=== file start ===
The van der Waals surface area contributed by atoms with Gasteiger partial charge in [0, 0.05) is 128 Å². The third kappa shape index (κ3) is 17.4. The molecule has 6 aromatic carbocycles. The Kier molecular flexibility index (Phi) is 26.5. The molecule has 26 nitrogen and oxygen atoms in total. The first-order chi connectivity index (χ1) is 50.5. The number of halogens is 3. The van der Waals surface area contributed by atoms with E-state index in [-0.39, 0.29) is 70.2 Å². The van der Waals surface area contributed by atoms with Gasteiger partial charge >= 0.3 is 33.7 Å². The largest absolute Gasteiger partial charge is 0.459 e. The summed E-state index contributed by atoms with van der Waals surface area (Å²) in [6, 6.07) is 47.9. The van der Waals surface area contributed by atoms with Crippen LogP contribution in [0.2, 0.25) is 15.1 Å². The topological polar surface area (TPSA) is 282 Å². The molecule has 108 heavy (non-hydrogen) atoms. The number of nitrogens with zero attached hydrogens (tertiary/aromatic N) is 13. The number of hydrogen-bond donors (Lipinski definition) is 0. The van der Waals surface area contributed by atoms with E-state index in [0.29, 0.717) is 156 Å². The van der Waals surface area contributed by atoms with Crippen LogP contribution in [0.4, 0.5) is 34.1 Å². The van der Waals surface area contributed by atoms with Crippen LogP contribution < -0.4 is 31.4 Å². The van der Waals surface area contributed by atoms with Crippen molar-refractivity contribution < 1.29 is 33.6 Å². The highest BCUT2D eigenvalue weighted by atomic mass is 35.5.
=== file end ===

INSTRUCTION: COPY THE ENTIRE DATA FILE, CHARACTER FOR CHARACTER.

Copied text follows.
The van der Waals surface area contributed by atoms with Gasteiger partial charge in [0, 0.05) is 128 Å². The third kappa shape index (κ3) is 17.4. The molecule has 6 aromatic carbocycles. The Kier molecular flexibility index (Phi) is 26.5. The molecule has 26 nitrogen and oxygen atoms in total. The first-order chi connectivity index (χ1) is 50.5. The number of halogens is 3. The van der Waals surface area contributed by atoms with E-state index in [-0.39, 0.29) is 70.2 Å². The van der Waals surface area contributed by atoms with Gasteiger partial charge >= 0.3 is 33.7 Å². The largest absolute Gasteiger partial charge is 0.459 e. The summed E-state index contributed by atoms with van der Waals surface area (Å²) in [6, 6.07) is 47.9. The van der Waals surface area contributed by atoms with Crippen LogP contribution in [0.2, 0.25) is 15.1 Å². The topological polar surface area (TPSA) is 282 Å². The molecule has 108 heavy (non-hydrogen) atoms. The number of nitrogens with zero attached hydrogens (tertiary/aromatic N) is 13. The number of hydrogen-bond donors (Lipinski definition) is 0. The van der Waals surface area contributed by atoms with E-state index in [0.29, 0.717) is 156 Å². The van der Waals surface area contributed by atoms with Crippen LogP contribution in [0.4, 0.5) is 34.1 Å². The van der Waals surface area contributed by atoms with Crippen LogP contribution < -0.4 is 31.4 Å². The van der Waals surface area contributed by atoms with Crippen molar-refractivity contribution < 1.29 is 33.6 Å². The highest BCUT2D eigenvalue weighted by atomic mass is 35.5.